WebEngine was created to address shortcomings common in other web publishing platforms (i.e. WordPress, Expression Engine).  We set out to create a platform that could be heavily customized, but still be easily maintainable and servicable.  One of the main ways we achieve this goal is by having a proper folder structure.

Believe it or not this took a number of iterations to get right, but it’s really so simple in hindsight.  The /core folder contains all the files associated with the core elements (web services, WYSIWIG editor, scripts, images, etc...).  The /site folder contains any site specific files (theming, page layouts, dynamic elements, site business logic, static pages, etc…).  I’ll go into more detail about about what all of this means in a future post. 

The beauty of this folder structure is that you can easily upgrade core functionality by replacing the core folder and not have to worry about interfering with any site specific features.  You also have the ability to override core features as needed by having corresponding special files in the site folder.

Css and javascript files auto-load based on this folder convention.  This means that any .css files in theme folder or .js files in the scripts folder will automatically load, making it easy to make changes on the fly without having to alter multiple files.  The files load in alphabetical order (very important for both .js and .css files)

We use a combination of the following tools to make WebEngine work: asp.net, c#, jQuery, ckEditor, SQL Server, MongoDB.  We know Microsoft is not the cool kid in the web development world, but we believe it gives WebEngine the greatest flexibility and support when compared to any other platform provider. 

The next post in this series will outline the core modules and explain how to edit content.  Now available: http://www.tapconsulting.com/site/post.aspx?li=WebEngine-Overview-Part-2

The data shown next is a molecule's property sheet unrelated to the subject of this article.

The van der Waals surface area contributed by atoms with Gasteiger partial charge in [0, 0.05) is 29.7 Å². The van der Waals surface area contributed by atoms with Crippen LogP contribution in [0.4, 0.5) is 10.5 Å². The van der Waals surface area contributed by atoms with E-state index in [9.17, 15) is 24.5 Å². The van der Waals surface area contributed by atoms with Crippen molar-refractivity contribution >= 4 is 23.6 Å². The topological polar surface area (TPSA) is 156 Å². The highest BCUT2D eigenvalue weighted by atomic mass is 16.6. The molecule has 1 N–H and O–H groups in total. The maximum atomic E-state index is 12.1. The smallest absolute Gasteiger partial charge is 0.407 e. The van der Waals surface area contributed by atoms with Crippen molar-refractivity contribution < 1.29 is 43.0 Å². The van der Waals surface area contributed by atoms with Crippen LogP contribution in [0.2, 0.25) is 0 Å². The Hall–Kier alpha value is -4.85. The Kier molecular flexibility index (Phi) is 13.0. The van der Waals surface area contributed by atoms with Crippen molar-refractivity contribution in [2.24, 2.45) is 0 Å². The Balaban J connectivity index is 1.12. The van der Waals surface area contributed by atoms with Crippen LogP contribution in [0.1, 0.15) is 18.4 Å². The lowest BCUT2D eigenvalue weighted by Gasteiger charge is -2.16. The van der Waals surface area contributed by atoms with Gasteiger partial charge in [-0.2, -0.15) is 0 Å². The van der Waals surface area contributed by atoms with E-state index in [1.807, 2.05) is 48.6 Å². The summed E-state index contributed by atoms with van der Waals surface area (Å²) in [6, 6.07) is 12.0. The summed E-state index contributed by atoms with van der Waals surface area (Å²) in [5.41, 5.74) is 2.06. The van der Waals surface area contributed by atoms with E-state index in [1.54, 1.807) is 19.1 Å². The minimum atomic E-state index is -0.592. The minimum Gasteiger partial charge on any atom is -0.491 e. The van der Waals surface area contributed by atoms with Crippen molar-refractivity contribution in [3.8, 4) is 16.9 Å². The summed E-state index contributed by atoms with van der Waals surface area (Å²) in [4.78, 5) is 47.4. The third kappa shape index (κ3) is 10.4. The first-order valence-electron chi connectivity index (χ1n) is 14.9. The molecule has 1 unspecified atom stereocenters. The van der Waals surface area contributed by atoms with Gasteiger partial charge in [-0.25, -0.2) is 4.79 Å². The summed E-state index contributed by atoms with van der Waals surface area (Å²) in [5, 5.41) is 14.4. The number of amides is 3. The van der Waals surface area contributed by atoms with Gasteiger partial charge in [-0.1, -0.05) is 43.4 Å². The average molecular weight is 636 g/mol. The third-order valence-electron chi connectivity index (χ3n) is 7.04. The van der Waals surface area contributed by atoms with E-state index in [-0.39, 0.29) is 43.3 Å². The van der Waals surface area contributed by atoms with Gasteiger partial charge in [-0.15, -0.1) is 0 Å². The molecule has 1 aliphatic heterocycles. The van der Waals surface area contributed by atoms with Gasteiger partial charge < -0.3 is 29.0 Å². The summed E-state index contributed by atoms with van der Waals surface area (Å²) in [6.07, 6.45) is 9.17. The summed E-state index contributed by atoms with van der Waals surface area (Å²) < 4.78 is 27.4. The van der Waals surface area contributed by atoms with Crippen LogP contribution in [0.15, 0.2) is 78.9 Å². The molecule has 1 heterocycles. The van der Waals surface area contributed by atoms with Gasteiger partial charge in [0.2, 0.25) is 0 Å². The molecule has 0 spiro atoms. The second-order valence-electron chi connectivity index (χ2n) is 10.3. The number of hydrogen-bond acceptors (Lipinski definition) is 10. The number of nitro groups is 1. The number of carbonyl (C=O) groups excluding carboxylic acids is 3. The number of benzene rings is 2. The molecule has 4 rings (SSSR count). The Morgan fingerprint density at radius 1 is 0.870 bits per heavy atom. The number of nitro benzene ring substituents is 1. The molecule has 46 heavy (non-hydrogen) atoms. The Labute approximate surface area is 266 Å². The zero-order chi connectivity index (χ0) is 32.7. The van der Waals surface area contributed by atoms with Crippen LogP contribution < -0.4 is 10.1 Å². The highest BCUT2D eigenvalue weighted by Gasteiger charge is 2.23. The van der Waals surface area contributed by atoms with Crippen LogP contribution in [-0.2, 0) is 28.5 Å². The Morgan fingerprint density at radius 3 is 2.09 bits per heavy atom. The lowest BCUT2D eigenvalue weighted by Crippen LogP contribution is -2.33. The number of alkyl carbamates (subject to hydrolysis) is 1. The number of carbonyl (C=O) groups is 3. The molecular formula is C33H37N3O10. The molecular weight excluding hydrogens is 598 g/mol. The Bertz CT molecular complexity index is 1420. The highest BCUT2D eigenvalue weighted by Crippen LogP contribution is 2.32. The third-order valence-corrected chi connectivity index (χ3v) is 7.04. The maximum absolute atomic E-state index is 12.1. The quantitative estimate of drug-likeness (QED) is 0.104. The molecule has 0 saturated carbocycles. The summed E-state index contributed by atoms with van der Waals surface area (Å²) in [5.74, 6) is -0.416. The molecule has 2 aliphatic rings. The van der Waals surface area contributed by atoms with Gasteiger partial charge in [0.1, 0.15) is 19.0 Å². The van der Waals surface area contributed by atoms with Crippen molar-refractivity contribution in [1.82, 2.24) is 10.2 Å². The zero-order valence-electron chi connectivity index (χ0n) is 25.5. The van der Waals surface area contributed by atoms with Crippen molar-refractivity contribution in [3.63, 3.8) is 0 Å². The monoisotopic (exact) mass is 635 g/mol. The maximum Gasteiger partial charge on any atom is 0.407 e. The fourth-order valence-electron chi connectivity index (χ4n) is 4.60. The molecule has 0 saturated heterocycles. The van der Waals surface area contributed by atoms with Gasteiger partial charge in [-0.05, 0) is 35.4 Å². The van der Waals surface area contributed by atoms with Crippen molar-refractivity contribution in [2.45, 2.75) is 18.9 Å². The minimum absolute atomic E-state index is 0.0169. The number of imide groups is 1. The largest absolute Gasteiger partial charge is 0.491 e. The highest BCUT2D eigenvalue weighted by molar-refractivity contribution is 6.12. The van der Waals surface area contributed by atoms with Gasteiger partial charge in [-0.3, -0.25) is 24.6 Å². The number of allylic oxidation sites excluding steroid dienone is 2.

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WebEngine more than a CMS

by Aaron 11/06/09

CMS (content management system) based websites are awesome.  They enable website owners to manage their website without outside help and with very little training.  The cost of implementing a CMS based website is typically a bit higher than a traditional website, but a CMS based website quickly pays for itself. There are many different open source and commercial CMS systems available, so why did I create a new one from scratch?

About a year ago Bryan Mazzarello(a graphic designer with many years of web design experience) approached me about what CMS options are available that would allow him to provide his clients a CMS based website without making any design compromises.  CMS systems always make certain assumptions about design or layout or are too complicated to adjust in order to pass the “no compromises design” test.  Another problem with most CMS systems is they do not provide a mechanism for “listings”.  A “listing” could be anything from a product catalog for an ecommerce site to available rentals for a property management site.  WebEngine combines both a “no compromises design” CMS and Listing Engine into one easy to use tool.

Key features of WebEngine

  • Hosting and support are bundled together.  No need to perform complicated upgrades yourself.
  • In page WYSIWIG editing of content.
  • Robust listing engine with multiple levels of categorization.
  • Image upload tool with image cropping feature.
  • Ability to create unlimited pages with various designer generated templates.
  • Flexible search engine friendly URL’s.
  • Versioning system always save the previous version of the content and tracks who made what change.
  • Supports asp.net user controls within content areas.  Included controls include feedback form and a survey form.
  • Actively being developed and enhanced.
  • Easily customizable to fit almost any application.

WebEngine is built using the following technologies